Even as the presidential debates veered sometimes far away from the globe’s most pressing problems, two panels featuring expertise from the IU School of Global and International Studies examined the issues head on. “Foreign Policy and the Next President” featured two in-depth discussions on foreign policy matters during two hour-long programs on Sept. 27 and Oct. 6 at the Global and International Studies auditorium. The programs were broadcast live by partner WFIU, the public radio station based at the IU Bloomington campus, a broadcast made available to public radio stations throughout Indiana.
Full audio and video of the programs are available. Archived audio of the broadcasts are on the WFIU News page (Sept. 27; Oct. 6.) Full video of the panel discussion is on broadcast.iu.edu (Sept. 27; Oct. 6).
Moderator Joe Hren, anchor of WTIU’s “Indiana Newsdesk,” asked questions of panelists and also relayed questions from the audience and through Twitter during the live program.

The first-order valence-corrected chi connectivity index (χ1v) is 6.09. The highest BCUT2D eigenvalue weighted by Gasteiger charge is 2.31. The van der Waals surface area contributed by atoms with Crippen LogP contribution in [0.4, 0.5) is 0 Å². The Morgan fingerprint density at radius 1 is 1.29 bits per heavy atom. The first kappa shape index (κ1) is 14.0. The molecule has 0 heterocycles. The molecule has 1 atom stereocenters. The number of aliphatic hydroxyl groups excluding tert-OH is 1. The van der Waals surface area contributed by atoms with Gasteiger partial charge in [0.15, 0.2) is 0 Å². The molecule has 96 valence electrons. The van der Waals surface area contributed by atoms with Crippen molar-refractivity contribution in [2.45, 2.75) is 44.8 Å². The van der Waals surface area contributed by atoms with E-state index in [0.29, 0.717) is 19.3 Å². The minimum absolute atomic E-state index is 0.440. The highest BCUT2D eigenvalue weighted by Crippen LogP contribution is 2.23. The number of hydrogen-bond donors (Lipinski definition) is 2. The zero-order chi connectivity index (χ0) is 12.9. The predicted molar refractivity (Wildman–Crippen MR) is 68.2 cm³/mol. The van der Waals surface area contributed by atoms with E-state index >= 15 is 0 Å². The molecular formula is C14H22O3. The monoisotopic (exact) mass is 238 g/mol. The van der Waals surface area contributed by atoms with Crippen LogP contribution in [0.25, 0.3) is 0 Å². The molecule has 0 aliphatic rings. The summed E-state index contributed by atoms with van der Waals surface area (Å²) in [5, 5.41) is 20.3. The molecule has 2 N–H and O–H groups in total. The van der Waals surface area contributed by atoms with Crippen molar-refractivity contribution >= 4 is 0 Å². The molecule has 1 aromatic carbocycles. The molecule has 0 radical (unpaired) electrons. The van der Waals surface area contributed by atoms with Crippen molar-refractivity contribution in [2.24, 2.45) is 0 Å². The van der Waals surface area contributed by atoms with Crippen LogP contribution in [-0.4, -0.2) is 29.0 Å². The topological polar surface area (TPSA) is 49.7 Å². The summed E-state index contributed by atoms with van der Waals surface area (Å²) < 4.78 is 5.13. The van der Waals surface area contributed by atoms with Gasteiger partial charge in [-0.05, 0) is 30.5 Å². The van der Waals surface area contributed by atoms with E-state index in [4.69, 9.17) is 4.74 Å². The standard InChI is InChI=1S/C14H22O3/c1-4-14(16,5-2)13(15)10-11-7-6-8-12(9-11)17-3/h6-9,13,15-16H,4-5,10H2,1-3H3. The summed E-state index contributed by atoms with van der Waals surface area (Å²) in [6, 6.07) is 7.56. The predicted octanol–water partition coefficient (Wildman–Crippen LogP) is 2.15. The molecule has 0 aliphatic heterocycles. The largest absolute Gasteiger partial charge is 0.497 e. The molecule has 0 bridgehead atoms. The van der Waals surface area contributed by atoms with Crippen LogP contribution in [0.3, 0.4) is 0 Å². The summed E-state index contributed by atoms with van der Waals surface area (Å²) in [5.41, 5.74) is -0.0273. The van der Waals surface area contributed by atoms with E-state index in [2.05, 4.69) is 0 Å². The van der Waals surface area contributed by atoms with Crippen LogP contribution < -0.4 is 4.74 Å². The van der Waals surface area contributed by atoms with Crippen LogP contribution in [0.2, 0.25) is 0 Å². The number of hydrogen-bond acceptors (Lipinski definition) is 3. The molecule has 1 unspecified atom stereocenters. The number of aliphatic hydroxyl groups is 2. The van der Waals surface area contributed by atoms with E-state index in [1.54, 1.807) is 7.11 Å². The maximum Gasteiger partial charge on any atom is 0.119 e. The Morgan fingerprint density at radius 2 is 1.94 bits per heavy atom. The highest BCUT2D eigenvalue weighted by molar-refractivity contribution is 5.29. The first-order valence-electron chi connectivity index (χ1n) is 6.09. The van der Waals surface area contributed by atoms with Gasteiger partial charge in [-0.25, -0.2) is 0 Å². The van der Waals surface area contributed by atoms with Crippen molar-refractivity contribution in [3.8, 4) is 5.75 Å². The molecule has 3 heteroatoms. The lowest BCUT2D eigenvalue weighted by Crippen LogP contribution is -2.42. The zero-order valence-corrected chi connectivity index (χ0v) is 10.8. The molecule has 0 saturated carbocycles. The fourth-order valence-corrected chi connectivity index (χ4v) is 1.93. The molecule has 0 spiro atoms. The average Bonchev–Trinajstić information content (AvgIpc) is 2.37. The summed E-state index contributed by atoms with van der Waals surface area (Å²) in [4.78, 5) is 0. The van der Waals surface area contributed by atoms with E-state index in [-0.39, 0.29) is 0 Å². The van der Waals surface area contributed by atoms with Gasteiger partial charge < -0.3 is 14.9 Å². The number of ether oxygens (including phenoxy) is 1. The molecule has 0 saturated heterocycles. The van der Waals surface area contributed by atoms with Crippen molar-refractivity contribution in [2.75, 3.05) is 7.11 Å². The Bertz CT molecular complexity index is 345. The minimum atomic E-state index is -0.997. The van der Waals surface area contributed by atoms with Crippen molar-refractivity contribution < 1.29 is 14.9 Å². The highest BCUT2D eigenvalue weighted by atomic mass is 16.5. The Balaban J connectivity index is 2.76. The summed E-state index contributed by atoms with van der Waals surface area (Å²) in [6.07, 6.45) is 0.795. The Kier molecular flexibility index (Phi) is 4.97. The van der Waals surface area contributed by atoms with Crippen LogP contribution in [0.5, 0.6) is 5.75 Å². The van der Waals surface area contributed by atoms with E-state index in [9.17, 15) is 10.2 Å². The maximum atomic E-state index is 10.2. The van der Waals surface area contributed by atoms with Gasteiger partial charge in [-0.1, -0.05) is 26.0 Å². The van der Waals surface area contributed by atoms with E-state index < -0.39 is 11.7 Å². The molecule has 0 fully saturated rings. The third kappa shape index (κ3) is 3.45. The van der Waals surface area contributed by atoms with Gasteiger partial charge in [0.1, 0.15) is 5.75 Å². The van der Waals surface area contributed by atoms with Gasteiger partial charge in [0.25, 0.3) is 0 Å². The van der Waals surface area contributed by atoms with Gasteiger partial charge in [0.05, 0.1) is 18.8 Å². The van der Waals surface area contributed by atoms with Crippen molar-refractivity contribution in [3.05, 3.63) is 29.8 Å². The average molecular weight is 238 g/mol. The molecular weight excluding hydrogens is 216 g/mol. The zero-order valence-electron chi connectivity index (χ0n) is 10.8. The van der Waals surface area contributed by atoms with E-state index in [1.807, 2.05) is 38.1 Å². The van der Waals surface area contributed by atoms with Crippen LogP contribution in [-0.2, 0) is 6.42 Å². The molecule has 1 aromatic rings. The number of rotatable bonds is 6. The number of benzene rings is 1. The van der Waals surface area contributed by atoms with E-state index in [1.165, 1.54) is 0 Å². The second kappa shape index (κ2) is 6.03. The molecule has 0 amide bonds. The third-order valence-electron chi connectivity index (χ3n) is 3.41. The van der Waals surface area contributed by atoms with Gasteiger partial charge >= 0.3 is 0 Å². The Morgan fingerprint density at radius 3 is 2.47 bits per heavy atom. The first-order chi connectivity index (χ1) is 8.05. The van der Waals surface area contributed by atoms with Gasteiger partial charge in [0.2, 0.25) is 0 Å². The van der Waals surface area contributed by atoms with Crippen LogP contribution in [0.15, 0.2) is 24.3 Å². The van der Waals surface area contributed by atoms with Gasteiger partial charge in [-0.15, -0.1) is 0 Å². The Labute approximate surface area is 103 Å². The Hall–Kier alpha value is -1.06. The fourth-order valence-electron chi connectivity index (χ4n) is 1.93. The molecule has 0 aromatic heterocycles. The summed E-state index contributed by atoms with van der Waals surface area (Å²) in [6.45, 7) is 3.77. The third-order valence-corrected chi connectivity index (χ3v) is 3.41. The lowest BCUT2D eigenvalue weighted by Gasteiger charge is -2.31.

The first panel focused on major global and economic issues. Much of the discussion centered on the global refugee crisis, with Elizabeth Dunn, associate professor of international studies noting that the population of refugees worldwide now exceeds the population of France. Dunn made a case for the U.S. doing much more on the crisis, saying U.S. policymakers must go back to thinking about America’s role in the world as based on moral values. Dunn is an expert on refugee crises and displaced persons; her forthcoming book is based on years of fieldwork on displaced persons in the Republic of Georgia.